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Hydraulic cylinder emptying

Hydraulic cylinder emptying

Hydraulic cylinder emptying

I need some help with my problem:
I have an hydraulic cylinder filled with a volume V of oil.
I apply a force F on the piston to push the oil throuh a hole d.
How can I calculate the time for the cylinder to be empty?
Thank you

RE: Hydraulic cylinder emptying

I would recommend using Fluid Dynamics to calculate your emptying time.

RE: Hydraulic cylinder emptying

It's for work, I have to design some single acting cylinders with spring return (something like the RCH series from ENERPAC), but I don't know what spring to use.
I think on starting with the same emptying-time/stroke and than move to the load.

RE: Hydraulic cylinder emptying

There are speed control valves for this purpose. No calculation, just adjust as needed.

RE: Hydraulic cylinder emptying

"I think on starting with the same emptying-time/stroke and than move to the load."

If you're trying to attain the same stroke for fill and empty, a spring isn't going to cut it. The spring needs to be substantially weaker than the whatever is filling the cylinder, which makes it substantially weaker for emptying.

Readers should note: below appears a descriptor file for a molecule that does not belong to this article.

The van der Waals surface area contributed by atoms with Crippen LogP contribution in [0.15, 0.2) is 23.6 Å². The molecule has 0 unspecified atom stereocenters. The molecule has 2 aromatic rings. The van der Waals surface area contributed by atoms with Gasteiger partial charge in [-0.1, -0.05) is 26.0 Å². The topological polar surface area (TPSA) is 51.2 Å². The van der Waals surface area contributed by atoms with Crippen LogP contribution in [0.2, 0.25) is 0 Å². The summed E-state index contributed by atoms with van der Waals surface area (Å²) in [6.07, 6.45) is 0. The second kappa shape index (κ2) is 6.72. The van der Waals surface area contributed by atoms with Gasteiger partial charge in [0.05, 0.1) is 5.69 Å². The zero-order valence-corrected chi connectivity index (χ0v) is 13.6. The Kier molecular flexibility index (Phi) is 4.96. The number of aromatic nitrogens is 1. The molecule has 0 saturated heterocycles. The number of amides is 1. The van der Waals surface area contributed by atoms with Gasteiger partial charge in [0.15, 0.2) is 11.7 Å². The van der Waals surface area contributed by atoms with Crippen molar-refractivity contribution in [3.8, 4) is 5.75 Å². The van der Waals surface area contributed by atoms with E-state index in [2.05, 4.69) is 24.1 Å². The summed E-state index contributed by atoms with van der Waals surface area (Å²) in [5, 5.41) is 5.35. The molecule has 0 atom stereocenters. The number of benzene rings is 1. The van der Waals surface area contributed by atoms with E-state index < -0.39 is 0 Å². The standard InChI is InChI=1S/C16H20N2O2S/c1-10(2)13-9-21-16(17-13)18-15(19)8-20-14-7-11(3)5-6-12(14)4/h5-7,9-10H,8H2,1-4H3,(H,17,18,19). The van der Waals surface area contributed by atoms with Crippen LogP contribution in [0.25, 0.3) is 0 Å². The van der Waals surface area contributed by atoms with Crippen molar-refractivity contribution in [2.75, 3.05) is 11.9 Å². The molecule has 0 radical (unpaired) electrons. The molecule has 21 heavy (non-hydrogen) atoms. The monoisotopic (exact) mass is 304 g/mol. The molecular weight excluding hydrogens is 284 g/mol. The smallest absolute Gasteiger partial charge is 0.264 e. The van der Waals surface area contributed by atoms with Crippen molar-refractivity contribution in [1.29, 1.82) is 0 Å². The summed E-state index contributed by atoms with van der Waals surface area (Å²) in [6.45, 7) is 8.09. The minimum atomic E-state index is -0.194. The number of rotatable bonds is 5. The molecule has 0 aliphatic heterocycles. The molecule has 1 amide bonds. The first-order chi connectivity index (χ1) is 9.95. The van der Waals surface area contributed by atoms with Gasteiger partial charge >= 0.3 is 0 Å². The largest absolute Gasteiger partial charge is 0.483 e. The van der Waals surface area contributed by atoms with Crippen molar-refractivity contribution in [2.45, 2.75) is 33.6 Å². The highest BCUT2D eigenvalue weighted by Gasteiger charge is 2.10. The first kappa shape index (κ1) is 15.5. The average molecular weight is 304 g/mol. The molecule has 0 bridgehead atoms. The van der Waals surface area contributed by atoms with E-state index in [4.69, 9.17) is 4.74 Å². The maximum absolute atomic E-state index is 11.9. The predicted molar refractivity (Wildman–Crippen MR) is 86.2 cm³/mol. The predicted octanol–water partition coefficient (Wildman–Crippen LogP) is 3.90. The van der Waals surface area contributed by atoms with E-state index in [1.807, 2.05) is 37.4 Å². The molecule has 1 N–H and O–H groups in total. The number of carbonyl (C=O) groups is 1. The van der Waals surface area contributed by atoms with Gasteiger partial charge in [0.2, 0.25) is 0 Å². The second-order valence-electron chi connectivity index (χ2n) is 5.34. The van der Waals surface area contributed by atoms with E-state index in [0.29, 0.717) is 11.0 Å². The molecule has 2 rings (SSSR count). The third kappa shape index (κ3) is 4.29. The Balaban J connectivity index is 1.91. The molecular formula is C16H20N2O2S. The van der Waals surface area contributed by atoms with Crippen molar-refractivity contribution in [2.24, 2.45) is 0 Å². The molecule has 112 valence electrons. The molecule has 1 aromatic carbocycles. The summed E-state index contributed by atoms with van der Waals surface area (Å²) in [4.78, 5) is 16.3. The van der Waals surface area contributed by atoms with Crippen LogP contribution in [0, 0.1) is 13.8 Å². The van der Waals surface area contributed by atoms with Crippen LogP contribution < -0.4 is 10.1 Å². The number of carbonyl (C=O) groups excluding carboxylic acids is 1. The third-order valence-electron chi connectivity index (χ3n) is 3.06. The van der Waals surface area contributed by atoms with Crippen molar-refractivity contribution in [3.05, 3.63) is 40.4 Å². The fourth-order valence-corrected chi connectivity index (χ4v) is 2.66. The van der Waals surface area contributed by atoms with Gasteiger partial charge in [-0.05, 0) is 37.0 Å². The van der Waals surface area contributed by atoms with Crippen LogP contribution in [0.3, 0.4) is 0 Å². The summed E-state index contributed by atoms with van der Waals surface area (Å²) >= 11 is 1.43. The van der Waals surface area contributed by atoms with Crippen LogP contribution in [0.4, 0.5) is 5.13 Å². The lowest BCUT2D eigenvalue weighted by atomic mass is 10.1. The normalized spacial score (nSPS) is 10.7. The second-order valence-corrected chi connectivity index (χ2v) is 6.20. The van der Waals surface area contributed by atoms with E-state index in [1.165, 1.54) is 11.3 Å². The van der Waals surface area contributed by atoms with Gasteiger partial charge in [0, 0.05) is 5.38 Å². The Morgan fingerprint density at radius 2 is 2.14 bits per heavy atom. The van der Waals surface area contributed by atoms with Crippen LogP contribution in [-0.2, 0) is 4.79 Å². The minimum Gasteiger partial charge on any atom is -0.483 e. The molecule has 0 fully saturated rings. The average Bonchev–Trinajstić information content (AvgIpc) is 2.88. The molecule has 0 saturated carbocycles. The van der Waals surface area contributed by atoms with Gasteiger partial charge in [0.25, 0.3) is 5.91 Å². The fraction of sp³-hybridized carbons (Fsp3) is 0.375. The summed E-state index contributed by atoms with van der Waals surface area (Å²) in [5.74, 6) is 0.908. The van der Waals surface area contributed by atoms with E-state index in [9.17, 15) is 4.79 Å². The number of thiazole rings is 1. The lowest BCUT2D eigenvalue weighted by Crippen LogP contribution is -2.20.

TTFN (ta ta for now)
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RE: Hydraulic cylinder emptying

I don't have any problem with the extension. I want that different cylinders (different bore), drain with the speed via spring.
For the spring stiffness lower than my pushing force, I have my pushing force are 300, 600 and 1000 KN, so no problem here.
This kind of cylinders works at 700 bar with a manual pump, and need to retract at the opening of the drainage.

RE: Hydraulic cylinder emptying

Hole d will act as an orifice or damper...

You need to know the area of the hole, the discharge coefficient for the hole (usually 0.62), the pressure drop and the density of the fluid.

The orifice flow equation will tell you the flow rate based on the above.

The pressure drop is just the pressure in the cylinder - if we set the downstream side to zero.

The pressure is a function of the area of the cylinder and the force in the spring = F = PxA

The force is not steady state though...

You will need the equation of motion for the spring mass system - The orifice is working as the damper

Once you know the flow rate, as a derivative of time - noting that the flow will change as the force imparted by the spring drops as a function of displacement - you can calculate the time to empty a cylinder of a given size...

Or you can do it empirically...and play with different springs and flow control valves until you get the speed you need.

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